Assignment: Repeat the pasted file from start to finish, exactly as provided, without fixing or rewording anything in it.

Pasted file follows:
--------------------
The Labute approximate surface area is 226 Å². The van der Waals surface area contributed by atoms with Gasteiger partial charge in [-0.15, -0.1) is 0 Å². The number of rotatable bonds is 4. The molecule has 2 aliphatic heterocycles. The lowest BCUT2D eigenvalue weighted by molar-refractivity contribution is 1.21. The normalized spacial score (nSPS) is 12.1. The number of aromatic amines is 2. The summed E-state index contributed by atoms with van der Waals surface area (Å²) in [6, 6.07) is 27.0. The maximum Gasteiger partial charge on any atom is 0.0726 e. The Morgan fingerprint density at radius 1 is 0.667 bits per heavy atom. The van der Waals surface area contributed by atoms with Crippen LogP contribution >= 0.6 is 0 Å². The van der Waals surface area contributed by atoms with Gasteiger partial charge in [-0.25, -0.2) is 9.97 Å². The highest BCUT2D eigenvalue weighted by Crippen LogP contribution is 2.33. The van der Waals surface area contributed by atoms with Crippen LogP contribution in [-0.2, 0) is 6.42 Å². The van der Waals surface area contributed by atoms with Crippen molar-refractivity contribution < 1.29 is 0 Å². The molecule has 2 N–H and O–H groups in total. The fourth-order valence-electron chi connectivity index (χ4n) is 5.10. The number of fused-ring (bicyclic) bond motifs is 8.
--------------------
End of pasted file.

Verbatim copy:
The Labute approximate surface area is 226 Å². The van der Waals surface area contributed by atoms with Gasteiger partial charge in [-0.15, -0.1) is 0 Å². The number of rotatable bonds is 4. The molecule has 2 aliphatic heterocycles. The lowest BCUT2D eigenvalue weighted by molar-refractivity contribution is 1.21. The normalized spacial score (nSPS) is 12.1. The number of aromatic amines is 2. The summed E-state index contributed by atoms with van der Waals surface area (Å²) in [6, 6.07) is 27.0. The maximum Gasteiger partial charge on any atom is 0.0726 e. The Morgan fingerprint density at radius 1 is 0.667 bits per heavy atom. The van der Waals surface area contributed by atoms with Crippen LogP contribution >= 0.6 is 0 Å². The van der Waals surface area contributed by atoms with Gasteiger partial charge in [-0.25, -0.2) is 9.97 Å². The highest BCUT2D eigenvalue weighted by Crippen LogP contribution is 2.33. The van der Waals surface area contributed by atoms with Crippen LogP contribution in [-0.2, 0) is 6.42 Å². The van der Waals surface area contributed by atoms with Crippen molar-refractivity contribution < 1.29 is 0 Å². The molecule has 2 N–H and O–H groups in total. The fourth-order valence-electron chi connectivity index (χ4n) is 5.10. The number of fused-ring (bicyclic) bond motifs is 8.